"Plenty of sprockets young enough that I can keep that up a while longer." She grinned. Mary Poppins was one of her favorite movies of all time. She hadn't ever seen it as a kid. Her parents weren't much for Disney movies for their kids. That and they never had a VCR or anything like that. She'd discovered it when William's oldest had come along. By that point, years later, she'd seen it so many times it'd become a running joke in the family and she didn't care.
There was something fine and lovely about Mary Poppins with her perfect voice and quest for happiness in whatever task set before her. Plus, dancing penguins.
A low-throated growl of a motor sounded before she caught sight of the motorcycle that pulled up at the curb out front.
William raised his hand to wave, smiling.
"Who is that?"
"Joe Harris," William called back over his shoulder.
Holy sweet baby Jesus.
Beth stood still, unable to move or tear her gaze away from Joe as he swung his leg over the bike to stand. And that was before he took his helmet off and all that golden hair spilled out. Her parts came to life as she swallowed hard, taking in the bulging biceps, straining against the soft-looking blue T-shirt. Tattoos made her wonder if he had any hidden out of sight. Powerful thighs filled out faded and worn jeans. His boots were more work boots than cowboy boots, but they worked too.
Worked, much like the sunglasses hiding eyes she remembered were green. He looked dangerous. And hot. More hot than scary. Definitely hot.
He was the exciting older bad boy her brother used to run around with. In other words, total teenage-girl fantasy fodder.
"Hey, Joe Harris, what brings you here today?" William approached his friend and Beth had to rush to catch up.
She was glad she did because Joe smiled at William, showing perfect white teeth.
"Needed to get out for a ride. Thought I'd stop by when I came back through town to say hey."
He looked to Beth and she licked her lips nervously. And that was before he slid his sunglasses down, exposing those intense eyes as he took her in.
"Welcome back to Petal, Joe." She managed to talk to him like she'd talk to anyone else. Mainly because she was trying to pretend she wasn't imagining him naked and bringing her cake.
Ha. She was totally imagining him naked bringing her cake.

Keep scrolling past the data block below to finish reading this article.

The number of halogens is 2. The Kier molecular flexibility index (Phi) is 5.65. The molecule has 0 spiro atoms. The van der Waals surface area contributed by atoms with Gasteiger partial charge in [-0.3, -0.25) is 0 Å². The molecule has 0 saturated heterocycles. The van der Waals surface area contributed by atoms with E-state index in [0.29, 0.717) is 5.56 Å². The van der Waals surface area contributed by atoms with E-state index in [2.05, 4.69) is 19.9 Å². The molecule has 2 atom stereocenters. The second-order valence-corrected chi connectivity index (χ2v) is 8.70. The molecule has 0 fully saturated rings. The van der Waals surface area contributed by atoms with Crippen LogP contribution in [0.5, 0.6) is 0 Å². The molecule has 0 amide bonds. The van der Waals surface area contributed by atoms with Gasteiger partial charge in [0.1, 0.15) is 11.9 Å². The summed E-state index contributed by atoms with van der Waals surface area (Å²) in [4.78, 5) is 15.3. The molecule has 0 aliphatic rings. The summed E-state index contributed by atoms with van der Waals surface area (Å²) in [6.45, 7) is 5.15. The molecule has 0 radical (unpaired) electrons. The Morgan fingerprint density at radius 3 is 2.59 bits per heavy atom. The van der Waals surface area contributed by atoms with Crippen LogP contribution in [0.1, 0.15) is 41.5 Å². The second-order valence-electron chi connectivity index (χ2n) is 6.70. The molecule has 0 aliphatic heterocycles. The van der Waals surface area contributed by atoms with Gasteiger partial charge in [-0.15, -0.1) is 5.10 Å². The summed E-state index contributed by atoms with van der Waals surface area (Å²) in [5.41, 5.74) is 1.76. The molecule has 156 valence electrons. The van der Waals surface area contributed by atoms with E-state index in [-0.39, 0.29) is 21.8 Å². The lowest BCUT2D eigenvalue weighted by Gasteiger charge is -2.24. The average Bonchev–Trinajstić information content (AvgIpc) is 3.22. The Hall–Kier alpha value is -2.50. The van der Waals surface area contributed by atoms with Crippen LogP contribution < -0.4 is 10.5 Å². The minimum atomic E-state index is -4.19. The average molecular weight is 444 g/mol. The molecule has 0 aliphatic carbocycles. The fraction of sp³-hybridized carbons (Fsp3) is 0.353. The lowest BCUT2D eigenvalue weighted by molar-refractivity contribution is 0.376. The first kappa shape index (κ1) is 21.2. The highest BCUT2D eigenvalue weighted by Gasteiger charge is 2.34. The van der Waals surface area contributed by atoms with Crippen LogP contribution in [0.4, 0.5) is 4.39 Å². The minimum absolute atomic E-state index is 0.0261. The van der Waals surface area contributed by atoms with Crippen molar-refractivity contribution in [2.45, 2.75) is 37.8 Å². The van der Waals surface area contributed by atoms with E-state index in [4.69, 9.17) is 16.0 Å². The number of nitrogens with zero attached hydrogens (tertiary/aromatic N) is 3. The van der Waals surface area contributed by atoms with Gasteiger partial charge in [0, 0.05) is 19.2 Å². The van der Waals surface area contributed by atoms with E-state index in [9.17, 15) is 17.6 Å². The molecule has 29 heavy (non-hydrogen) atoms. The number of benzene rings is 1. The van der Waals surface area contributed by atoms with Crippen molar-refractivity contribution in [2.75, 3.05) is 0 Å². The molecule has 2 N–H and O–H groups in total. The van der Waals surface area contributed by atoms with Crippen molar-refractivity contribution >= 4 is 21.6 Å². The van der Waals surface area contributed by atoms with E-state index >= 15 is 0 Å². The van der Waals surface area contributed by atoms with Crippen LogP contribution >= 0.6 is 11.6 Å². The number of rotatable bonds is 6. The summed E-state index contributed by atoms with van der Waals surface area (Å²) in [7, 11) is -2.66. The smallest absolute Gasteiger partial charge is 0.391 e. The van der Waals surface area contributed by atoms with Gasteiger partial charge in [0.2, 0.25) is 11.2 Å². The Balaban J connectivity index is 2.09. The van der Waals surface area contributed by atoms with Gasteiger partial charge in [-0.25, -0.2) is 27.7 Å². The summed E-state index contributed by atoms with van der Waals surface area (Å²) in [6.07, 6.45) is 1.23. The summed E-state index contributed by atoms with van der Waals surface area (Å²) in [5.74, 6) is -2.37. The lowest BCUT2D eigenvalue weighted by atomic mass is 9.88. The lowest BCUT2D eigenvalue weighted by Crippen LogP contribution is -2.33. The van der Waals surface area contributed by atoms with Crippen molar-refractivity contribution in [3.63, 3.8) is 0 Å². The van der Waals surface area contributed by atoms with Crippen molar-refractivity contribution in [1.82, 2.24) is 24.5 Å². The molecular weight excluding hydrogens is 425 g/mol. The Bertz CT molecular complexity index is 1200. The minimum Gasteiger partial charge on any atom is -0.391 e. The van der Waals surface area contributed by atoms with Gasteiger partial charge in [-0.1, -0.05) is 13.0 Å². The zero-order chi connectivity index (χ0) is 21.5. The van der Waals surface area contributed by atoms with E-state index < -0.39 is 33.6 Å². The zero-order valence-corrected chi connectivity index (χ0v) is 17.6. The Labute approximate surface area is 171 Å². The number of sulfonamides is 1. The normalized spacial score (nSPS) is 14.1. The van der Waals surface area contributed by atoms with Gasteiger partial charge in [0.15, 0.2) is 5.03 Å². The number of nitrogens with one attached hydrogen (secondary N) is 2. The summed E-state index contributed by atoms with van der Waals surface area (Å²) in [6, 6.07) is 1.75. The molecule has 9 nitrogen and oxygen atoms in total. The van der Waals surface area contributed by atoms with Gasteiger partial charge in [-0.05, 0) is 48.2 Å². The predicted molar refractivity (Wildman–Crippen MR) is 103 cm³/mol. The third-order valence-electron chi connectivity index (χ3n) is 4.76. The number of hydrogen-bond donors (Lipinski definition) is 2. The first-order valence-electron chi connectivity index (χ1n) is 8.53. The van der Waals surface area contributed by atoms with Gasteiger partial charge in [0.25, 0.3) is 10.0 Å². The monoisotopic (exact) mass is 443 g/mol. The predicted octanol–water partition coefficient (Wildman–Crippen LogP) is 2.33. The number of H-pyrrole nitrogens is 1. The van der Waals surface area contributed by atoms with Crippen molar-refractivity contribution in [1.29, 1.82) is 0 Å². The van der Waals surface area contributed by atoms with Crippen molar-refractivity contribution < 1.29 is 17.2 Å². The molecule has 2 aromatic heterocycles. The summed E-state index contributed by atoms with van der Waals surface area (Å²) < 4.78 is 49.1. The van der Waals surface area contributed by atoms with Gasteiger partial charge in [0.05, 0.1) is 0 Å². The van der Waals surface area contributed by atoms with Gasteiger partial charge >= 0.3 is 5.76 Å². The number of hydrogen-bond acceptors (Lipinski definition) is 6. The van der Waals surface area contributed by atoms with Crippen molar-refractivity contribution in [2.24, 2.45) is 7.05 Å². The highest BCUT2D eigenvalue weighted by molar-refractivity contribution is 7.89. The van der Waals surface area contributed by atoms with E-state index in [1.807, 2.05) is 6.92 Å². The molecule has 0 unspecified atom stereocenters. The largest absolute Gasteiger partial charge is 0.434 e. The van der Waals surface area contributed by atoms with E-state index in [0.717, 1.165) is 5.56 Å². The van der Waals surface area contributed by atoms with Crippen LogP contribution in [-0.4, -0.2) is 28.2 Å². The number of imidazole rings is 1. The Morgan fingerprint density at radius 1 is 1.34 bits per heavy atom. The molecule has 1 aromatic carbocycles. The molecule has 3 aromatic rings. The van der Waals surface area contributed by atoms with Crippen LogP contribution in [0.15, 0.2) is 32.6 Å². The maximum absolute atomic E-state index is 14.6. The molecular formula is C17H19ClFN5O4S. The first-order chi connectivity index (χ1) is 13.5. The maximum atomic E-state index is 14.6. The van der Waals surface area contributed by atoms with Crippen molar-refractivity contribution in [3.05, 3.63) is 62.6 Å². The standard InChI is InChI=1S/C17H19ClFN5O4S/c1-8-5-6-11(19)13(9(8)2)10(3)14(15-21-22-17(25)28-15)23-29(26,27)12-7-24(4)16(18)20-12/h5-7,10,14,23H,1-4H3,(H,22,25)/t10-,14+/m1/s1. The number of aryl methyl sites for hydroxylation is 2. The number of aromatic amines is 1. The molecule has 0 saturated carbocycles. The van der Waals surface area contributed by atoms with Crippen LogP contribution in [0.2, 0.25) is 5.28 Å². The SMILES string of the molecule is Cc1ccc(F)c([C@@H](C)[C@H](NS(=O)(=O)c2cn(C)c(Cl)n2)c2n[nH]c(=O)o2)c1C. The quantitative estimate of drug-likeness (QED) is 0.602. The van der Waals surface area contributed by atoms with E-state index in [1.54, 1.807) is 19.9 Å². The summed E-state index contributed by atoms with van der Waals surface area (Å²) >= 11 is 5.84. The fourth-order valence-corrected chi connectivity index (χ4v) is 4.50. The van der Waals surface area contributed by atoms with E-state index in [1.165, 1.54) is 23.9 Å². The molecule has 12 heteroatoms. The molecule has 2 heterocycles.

"Beth?" She didn't miss the way his gaze lingered on her breasts where her shirt clung. It wasn't white so she missed giving off the wet T-shirt thing. And good, 'cause kids and all, and because she didn't do wet T-shirt contests. But she was glad he found them nice enough to look at a while.
He got that look. The one guys got when they liked what they saw. Then his gaze darted to William, and the look changed to oh yeah, that's my friend's little sister. Damn. She was clearly going to have to knock him out of that box.
"Nice to see you. Last time I did, you were still in high school, I think."
She was sure he never even noticed her as a person back then. "Probably."
He really looked good. Like, really, really.
But before she could get warmed up enough to flirt, he turned his attention back to her brother and she hid her frown.
"Come on in. I'm planning on some time on the porch. Gotta keep an eye on all these sprouts." William had pretty much forgotten about her now that his friend had arrived. Boys.
"I'm gonna run. I have an appointment in a while with my bed and a nap." She tiptoed up and hugged her brother, who kissed her forehead when she stepped back.
"Thanks again for watching the kids."
"Anytime." She looked to Joe again. "See you around town, Joe." And she totally would. Because now it would be her mission.
The kids all came running, laughing and squealing to give her hugs and kisses, and she told them she'd see them the next day at her sister Tate's house.
She didn't even try to pretend she didn't throw some sway into her walk when she headed to her car.CHAPTER 2
Beth looked through her closet, trying to decide what exactly to wear that day. Since Joe had been in town two weeks — and because she'd failed to bump into him all those times she'd tried to — it was time to just go right over and say hello.
It was neighborly after all. Really, as a Southern woman it was her duty.
"Wear something red. Red is a great color on you. It's a confident color." Her best friend, Lily, riffled through her clothes and pulled out a dress she hadn't worn in ages. "This."